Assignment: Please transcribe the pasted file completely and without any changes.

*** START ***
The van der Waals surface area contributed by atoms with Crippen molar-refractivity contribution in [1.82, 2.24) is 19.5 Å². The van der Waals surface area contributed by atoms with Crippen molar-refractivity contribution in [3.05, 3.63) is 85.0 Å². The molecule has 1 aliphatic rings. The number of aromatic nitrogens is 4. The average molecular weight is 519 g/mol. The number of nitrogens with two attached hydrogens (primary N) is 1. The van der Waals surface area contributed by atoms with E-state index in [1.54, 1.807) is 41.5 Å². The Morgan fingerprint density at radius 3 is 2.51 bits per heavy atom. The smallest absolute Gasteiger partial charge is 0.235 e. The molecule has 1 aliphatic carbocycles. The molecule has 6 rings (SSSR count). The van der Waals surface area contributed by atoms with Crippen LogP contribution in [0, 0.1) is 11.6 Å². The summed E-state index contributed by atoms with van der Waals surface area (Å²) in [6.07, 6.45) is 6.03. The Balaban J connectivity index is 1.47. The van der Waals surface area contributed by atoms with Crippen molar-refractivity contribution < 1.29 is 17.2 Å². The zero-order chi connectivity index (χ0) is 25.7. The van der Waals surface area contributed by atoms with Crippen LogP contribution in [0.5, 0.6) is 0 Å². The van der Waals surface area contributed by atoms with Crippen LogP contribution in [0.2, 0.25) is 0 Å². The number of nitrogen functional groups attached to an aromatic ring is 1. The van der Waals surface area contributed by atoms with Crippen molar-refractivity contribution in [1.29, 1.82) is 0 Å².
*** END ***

The van der Waals surface area contributed by atoms with Crippen molar-refractivity contribution in [1.82, 2.24) is 19.5 Å². The van der Waals surface area contributed by atoms with Crippen molar-refractivity contribution in [3.05, 3.63) is 85.0 Å². The molecule has 1 aliphatic rings. The number of aromatic nitrogens is 4. The average molecular weight is 519 g/mol. The number of nitrogens with two attached hydrogens (primary N) is 1. The van der Waals surface area contributed by atoms with E-state index in [1.54, 1.807) is 41.5 Å². The Morgan fingerprint density at radius 3 is 2.51 bits per heavy atom. The smallest absolute Gasteiger partial charge is 0.235 e. The molecule has 1 aliphatic carbocycles. The molecule has 6 rings (SSSR count). The van der Waals surface area contributed by atoms with Crippen LogP contribution in [0, 0.1) is 11.6 Å². The summed E-state index contributed by atoms with van der Waals surface area (Å²) in [6.07, 6.45) is 6.03. The Balaban J connectivity index is 1.47. The van der Waals surface area contributed by atoms with Crippen molar-refractivity contribution < 1.29 is 17.2 Å². The zero-order chi connectivity index (χ0) is 25.7. The van der Waals surface area contributed by atoms with Crippen LogP contribution in [0.5, 0.6) is 0 Å². The van der Waals surface area contributed by atoms with Crippen LogP contribution in [0.2, 0.25) is 0 Å². The number of nitrogen functional groups attached to an aromatic ring is 1. The van der Waals surface area contributed by atoms with Crippen molar-refractivity contribution in [1.29, 1.82) is 0 Å².